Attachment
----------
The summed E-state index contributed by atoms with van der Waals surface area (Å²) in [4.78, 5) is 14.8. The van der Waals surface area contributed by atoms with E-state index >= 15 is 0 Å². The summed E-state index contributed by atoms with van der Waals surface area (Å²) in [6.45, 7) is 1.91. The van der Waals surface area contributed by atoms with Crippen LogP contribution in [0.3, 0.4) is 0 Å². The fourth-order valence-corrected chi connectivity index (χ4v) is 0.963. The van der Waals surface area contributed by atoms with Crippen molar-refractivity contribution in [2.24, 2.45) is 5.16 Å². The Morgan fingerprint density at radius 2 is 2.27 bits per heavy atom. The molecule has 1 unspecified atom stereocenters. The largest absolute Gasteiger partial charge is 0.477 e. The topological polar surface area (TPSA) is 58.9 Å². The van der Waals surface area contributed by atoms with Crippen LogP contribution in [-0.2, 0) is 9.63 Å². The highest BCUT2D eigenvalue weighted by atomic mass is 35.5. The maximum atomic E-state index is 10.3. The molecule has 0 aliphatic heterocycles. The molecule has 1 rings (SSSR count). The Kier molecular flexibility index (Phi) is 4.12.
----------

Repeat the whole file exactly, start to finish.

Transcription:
The summed E-state index contributed by atoms with van der Waals surface area (Å²) in [4.78, 5) is 14.8. The van der Waals surface area contributed by atoms with E-state index >= 15 is 0 Å². The summed E-state index contributed by atoms with van der Waals surface area (Å²) in [6.45, 7) is 1.91. The van der Waals surface area contributed by atoms with Crippen LogP contribution in [0.3, 0.4) is 0 Å². The fourth-order valence-corrected chi connectivity index (χ4v) is 0.963. The van der Waals surface area contributed by atoms with Crippen molar-refractivity contribution in [2.24, 2.45) is 5.16 Å². The Morgan fingerprint density at radius 2 is 2.27 bits per heavy atom. The molecule has 1 unspecified atom stereocenters. The largest absolute Gasteiger partial charge is 0.477 e. The topological polar surface area (TPSA) is 58.9 Å². The van der Waals surface area contributed by atoms with Crippen LogP contribution in [-0.2, 0) is 9.63 Å². The highest BCUT2D eigenvalue weighted by atomic mass is 35.5. The maximum atomic E-state index is 10.3. The molecule has 0 aliphatic heterocycles. The molecule has 1 rings (SSSR count). The Kier molecular flexibility index (Phi) is 4.12.